Zambia Diaspora Policy

International migration has often been fuelled by economic, political and social factors generally classified as push and pull factors. The push factors of migration include poor economic living conditions, political instability and unemployment, among others. On the other hand, the pull factors have included higher salaries, better career prospects and skills development opportunities, higher standard of living, and educational support. It is important to note that these factors often work in tandem in generating migratory trends. In the case of Zambia, migration has mostly been motivated by socio-economic factors.

The widespread recognition of the Diaspora’s role in development has led to an increase in policies and programmes attempting to leverage the goodwill and resources of emigrants as many governments are beginning to realise that they could accomplish much more by establishing close links with their Diaspora. The Diaspora has a potential to make substantial contributions and the most recognised of these are the remittances they send to their countries of origin, as well as their role in the development of human capital.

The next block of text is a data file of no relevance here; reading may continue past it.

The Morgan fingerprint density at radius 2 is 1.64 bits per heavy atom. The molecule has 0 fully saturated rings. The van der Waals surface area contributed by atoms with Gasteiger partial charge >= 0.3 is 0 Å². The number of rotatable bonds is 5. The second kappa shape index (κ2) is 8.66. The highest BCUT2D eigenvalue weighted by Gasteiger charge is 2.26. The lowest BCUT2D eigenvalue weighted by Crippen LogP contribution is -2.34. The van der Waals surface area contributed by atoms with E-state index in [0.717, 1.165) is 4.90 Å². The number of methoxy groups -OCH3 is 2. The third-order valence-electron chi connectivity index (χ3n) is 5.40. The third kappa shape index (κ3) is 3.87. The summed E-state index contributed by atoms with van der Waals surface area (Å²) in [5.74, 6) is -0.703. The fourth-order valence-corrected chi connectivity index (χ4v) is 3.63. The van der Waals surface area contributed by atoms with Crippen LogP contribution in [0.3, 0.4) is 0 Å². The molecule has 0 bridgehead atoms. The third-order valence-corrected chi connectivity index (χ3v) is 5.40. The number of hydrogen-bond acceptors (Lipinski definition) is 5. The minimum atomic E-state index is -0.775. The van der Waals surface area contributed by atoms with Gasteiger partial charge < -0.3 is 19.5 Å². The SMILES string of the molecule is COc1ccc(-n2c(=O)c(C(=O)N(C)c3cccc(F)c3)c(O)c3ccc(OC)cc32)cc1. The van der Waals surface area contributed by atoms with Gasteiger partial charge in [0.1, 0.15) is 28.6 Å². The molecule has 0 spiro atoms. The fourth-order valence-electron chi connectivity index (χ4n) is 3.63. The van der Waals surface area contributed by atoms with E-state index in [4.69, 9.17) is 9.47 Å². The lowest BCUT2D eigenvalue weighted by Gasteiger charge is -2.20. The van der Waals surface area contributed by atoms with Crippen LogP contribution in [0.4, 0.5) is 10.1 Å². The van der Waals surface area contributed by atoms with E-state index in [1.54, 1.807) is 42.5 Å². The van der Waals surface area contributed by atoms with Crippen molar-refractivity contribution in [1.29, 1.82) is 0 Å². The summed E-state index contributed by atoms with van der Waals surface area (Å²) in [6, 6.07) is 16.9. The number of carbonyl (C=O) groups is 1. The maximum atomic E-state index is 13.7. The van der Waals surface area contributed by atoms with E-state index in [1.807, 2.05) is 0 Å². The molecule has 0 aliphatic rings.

According to the World Bank Migration and Development 2014 Brief, remittances flows to developing countries rose by 4.4 percent in 2014 to US$436 billion which is a significant rise compared to US$418 billion in 2013 out of the world total of US$583 billion. During the same period, Sub-Saharan Africa recorded a total of US$33 billion in 2014 from US$32 billion of remittances in 2013.

According to the World Bank Report of October 2015, remittance flows to developing countries rose to US$440 billion of which Sub- Saharan Africa is projected to receive US$33 billion, representing a growth percentage of 0.9 percent in 2015.